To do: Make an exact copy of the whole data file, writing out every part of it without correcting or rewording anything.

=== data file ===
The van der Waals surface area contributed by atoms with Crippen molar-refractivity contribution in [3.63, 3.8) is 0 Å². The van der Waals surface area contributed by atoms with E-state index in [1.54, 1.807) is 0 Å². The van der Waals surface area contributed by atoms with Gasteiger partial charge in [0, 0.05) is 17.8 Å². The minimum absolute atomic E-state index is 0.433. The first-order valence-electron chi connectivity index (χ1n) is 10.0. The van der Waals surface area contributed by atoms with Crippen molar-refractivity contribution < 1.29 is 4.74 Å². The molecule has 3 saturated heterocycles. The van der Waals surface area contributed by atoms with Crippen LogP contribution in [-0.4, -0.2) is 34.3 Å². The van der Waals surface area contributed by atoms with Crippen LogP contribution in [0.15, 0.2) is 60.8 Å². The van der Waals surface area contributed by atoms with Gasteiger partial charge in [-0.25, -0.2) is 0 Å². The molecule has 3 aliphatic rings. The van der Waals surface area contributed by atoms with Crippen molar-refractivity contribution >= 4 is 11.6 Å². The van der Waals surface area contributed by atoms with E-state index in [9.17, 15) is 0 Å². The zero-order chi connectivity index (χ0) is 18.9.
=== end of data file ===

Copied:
The van der Waals surface area contributed by atoms with Crippen molar-refractivity contribution in [3.63, 3.8) is 0 Å². The van der Waals surface area contributed by atoms with E-state index in [1.54, 1.807) is 0 Å². The van der Waals surface area contributed by atoms with Gasteiger partial charge in [0, 0.05) is 17.8 Å². The minimum absolute atomic E-state index is 0.433. The first-order valence-electron chi connectivity index (χ1n) is 10.0. The van der Waals surface area contributed by atoms with Crippen molar-refractivity contribution < 1.29 is 4.74 Å². The molecule has 3 saturated heterocycles. The van der Waals surface area contributed by atoms with Crippen LogP contribution in [-0.4, -0.2) is 34.3 Å². The van der Waals surface area contributed by atoms with Crippen LogP contribution in [0.15, 0.2) is 60.8 Å². The van der Waals surface area contributed by atoms with Gasteiger partial charge in [-0.25, -0.2) is 0 Å². The molecule has 3 aliphatic rings. The van der Waals surface area contributed by atoms with Crippen molar-refractivity contribution >= 4 is 11.6 Å². The van der Waals surface area contributed by atoms with E-state index in [9.17, 15) is 0 Å². The zero-order chi connectivity index (χ0) is 18.9.